A small road originating from the main Hyderabad-Badin road near Peeroo Lashri leads to a pilgrimage site known as Mukhdoom Nooh Jee Kuni. Thousands of devotees converge here on the occasion of annual urs. The devotees usually converging to the site in the morning & necessarily before the Zuhir prayers. All the devotees began rituals after prayers that continue until Fajir prayers of the next day. Finally they proceed to the nearby graveyard of Ashabis (companions of Prophet Hazrat Muhammad PBUH) and after offering fateha, the annual gathering stands concluded and all the pilgrims finally set out to their destinies. During their stay, the devotees compulsorily complete the cycle of five times prayers together. It is said that the devotees of this religious centre mainly spread in Laar area. Hardly at a distance of two kilometers lies an ancient but deserted graveyard, where, according to a belief four Ashabis or the companions of Prophet Hazrat Muhammad (PBUH) are buried. A recently built chamber contains more than a dozen graves, which do not bear any grave stone. It is situated in deh Noohabad. The place where pilgrims converge and spend at least eighteen hours together as per the ages old tradition and offer prayers, is an ancient site with a mosque resembling to that of Bhodesar in Tharparkar district. It is situated near the village of Mian Malook Jonejo via Ripp Sharif. During the stay of pilgrims the Kunni or the one time meal is served by the local generous people. The mosque stands on an about 6 feet high platform. It's a mixed work of stone and brick masonry. Its wooden ceiling is supported with wooden beams placed in close distance. It comprises only a prayer hall which is about 45 feet long and 14 feet wide. It has wind catchers in its mehrab. One of the wooden beams bear the name of carpenters as Allah Bachayo and Mithan Gopang. The mosque has an extensive courtyard where the devotees assemble in large number only one's a year. Except this annual congregation, the mosque remain deserted for rest of the year. The adjoining areas are also rich in artifacts and broken pottery shreds that lie scattered all around in abundance.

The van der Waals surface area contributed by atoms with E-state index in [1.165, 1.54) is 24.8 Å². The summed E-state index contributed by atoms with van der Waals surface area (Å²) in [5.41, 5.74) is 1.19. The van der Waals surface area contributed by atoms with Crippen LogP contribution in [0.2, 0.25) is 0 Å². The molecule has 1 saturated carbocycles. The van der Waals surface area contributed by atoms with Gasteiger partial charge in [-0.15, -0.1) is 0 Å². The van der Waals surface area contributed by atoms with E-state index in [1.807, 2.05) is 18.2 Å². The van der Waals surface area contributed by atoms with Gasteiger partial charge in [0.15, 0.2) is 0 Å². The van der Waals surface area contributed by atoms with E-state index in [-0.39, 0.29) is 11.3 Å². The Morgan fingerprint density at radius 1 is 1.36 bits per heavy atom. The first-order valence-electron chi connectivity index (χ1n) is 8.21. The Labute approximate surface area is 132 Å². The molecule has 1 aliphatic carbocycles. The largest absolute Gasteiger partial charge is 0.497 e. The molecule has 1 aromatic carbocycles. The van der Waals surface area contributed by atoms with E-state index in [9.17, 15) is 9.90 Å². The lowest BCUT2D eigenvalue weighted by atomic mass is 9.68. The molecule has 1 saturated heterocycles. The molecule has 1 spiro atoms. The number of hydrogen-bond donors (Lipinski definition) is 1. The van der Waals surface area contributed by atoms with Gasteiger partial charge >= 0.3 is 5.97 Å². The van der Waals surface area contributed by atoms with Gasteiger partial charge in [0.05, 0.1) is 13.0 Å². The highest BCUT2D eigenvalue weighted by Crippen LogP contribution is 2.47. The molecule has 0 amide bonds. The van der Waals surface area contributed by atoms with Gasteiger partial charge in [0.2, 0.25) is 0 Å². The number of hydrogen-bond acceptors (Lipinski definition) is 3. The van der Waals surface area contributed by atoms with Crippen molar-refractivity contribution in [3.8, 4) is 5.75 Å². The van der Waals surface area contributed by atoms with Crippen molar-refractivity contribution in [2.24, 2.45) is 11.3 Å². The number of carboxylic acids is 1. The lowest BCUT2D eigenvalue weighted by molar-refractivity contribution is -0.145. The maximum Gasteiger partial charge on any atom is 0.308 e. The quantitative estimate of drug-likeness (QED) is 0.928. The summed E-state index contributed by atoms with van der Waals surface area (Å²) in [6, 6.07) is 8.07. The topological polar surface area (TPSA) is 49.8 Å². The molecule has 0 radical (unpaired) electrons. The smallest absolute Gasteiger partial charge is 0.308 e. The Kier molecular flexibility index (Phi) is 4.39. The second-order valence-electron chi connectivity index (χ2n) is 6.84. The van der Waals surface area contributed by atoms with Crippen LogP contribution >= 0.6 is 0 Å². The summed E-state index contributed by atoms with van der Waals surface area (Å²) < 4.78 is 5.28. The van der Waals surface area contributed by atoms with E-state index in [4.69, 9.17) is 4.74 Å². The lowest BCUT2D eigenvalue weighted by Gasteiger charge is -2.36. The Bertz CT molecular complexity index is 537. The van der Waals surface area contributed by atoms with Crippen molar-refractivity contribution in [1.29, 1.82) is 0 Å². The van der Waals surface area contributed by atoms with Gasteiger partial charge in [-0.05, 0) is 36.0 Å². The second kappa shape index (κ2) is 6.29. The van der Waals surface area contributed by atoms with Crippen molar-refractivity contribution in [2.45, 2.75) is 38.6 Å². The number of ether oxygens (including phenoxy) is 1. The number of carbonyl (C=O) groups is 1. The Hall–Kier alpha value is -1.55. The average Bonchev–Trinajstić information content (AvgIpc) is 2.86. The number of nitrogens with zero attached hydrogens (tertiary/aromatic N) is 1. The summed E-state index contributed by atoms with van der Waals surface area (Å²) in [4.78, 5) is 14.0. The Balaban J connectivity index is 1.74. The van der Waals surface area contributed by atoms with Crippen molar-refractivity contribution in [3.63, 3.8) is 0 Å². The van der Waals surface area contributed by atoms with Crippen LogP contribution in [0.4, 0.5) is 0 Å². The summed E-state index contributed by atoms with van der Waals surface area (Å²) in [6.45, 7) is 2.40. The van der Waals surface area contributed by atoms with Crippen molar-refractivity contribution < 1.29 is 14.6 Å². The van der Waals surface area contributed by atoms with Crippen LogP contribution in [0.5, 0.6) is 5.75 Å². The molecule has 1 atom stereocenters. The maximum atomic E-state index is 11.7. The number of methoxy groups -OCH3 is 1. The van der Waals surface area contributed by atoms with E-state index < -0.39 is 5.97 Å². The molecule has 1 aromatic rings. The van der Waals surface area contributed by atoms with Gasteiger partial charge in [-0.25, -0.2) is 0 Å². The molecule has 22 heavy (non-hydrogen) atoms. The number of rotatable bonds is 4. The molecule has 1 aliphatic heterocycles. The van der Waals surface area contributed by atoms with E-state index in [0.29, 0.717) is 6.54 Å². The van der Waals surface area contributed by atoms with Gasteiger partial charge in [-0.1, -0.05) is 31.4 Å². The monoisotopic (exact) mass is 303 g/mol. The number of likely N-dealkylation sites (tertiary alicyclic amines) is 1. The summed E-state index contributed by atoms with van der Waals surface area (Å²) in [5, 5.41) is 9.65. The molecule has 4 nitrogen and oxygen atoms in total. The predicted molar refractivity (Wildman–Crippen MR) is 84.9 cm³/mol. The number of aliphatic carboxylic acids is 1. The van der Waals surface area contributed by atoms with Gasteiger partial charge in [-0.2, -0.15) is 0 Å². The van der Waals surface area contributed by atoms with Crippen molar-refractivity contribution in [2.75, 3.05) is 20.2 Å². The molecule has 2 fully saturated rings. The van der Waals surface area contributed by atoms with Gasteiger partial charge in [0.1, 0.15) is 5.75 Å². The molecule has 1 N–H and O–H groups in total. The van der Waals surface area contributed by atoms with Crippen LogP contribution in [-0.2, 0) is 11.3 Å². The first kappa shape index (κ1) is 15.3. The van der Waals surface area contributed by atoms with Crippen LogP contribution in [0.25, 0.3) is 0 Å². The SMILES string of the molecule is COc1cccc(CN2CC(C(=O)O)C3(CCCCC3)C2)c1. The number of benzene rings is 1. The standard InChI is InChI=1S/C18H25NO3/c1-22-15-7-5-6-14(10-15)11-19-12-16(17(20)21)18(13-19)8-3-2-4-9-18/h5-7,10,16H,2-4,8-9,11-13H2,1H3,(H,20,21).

Text and Photographs: Badin: History Unfolds by Momin Bullo
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